b) Science graduate with one-year experience in a medium-sized laboratory.
c) Diploma in medical laboratory technology with 2 years experience in a medium-sized laboratory.
d) A laboratory may appoint up to 25% of staff without experience but with requisite qualifications or with more than 10 years of laboratory experience with at least matriculation in science.
Quality control of culture media,
Sterility control is a fundamental check for any medium. The level of control depends upon the type of medium. A medium that is prepared, dispensed then autoclaved, will require only one unit to be incubated overnight as a check of sterility. Media consisting of various non-sterile products, i.e., blood, serum, glucose, antibiotics, any other heat-labile or non-filterable solutions that may then require aseptic dispensing, would require strict sterility control up to a level of incubation of the entire batch for 3 days; if detected contamination exceeds 10%, the whole batch should be discarded.
A list of suggested organisms and acceptable results for the culture media most commonly used in clinical laboratories is given in [Table:2].
Quality control of antimicrobial susceptibility discs
Antimicrobial sensitivity discs must be tested at weekly intervals with standard control organisms of known susceptibility.
QC of personnel
There should be continuing education programme and in-service training. The staff should be encouraged to participate as often as possible in local, regional and national seminars and workshops. Blind unknown samples for laboratory testing should be included in test runs and source of error, if any, should be pin-pointed and corrected.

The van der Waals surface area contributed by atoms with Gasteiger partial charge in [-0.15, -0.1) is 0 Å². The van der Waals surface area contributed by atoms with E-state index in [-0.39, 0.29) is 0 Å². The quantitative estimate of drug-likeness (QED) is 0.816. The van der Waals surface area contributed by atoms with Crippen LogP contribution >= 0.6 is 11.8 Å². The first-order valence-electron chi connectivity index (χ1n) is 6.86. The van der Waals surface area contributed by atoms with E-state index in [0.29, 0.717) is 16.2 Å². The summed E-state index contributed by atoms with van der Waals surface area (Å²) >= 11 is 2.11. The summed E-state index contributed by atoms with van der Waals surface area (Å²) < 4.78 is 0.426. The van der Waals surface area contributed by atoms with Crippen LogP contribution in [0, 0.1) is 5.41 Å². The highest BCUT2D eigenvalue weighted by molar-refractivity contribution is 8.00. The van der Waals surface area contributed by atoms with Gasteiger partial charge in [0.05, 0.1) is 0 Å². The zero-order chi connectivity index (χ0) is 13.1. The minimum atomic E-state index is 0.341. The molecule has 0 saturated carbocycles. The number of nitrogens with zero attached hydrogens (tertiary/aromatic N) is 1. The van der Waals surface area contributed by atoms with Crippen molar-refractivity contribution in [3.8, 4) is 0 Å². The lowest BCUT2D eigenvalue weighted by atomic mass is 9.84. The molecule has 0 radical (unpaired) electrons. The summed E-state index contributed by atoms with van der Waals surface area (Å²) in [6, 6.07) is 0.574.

External quality assessment (EQA)
An EQA scheme should include testing for major pathogens. It should not be too complicated, costly, or time consuming. Although steps may be taken in a laboratory to ensure test results are reliable, a system of assessing a laboratory to do this to a satisfactory standard is recommended i.e. an EQA scheme. Participation in EQA schemes should always be regarded as additional to internal QC because it can assess only past performance when test results have already been reported and acted on.
The main objectives of an EQA scheme are to confirm that a laboratory's SOPs and internal QC procedures are working satisfactorily. EQA schemes help to identify errors, to improve the quality of work, stimulate staff motivation, and assure clients that the laboratory is performing to the standard required and to provide reliable results. According to WHO guidelines, EQA scheme should operate monthly or at least four times a year.
Normally, accredited laboratories should be selected as nodal laboratories to conduct this programme. In case the accredited laboratories are not available for a particular test, then non-accredited laboratories with sufficient infrastructure and resources may be considered to act as nodal laboratories. In EQA programme, participating laboratories are provided, by nodal laboratory, with sub-samples. Sub-samples provided to each participating laboratory should be homogenous so that any wrong result should not be attributed to sample variability. Instructions and a report form, to be returned with results after one week, should be sent with the specimens to each participating laboratory. Each specimen should be examined in the same way as routine clinical samples (not as a QC specimen) and the results returned to the nodal laboratory. Nodal laboratory should assist the poorly performing laboratory, and arrange for training of staff. Refresher courses should be held periodically to introduce new tests.
Internal quality assessment (IQA)
Each laboratory should have an internal quality assessment scheme. This can be carried out by regular use of certified reference material, replicate testing, retesting of retained items and correlation of results of different characteristics of an item.
When comprehensive control measures and relevant assessments are in place, a laboratory can claim a level of assurance. QA can be seen as the sum of QC, IQA and EQA, i.e., QA = QC + IQA + EQA.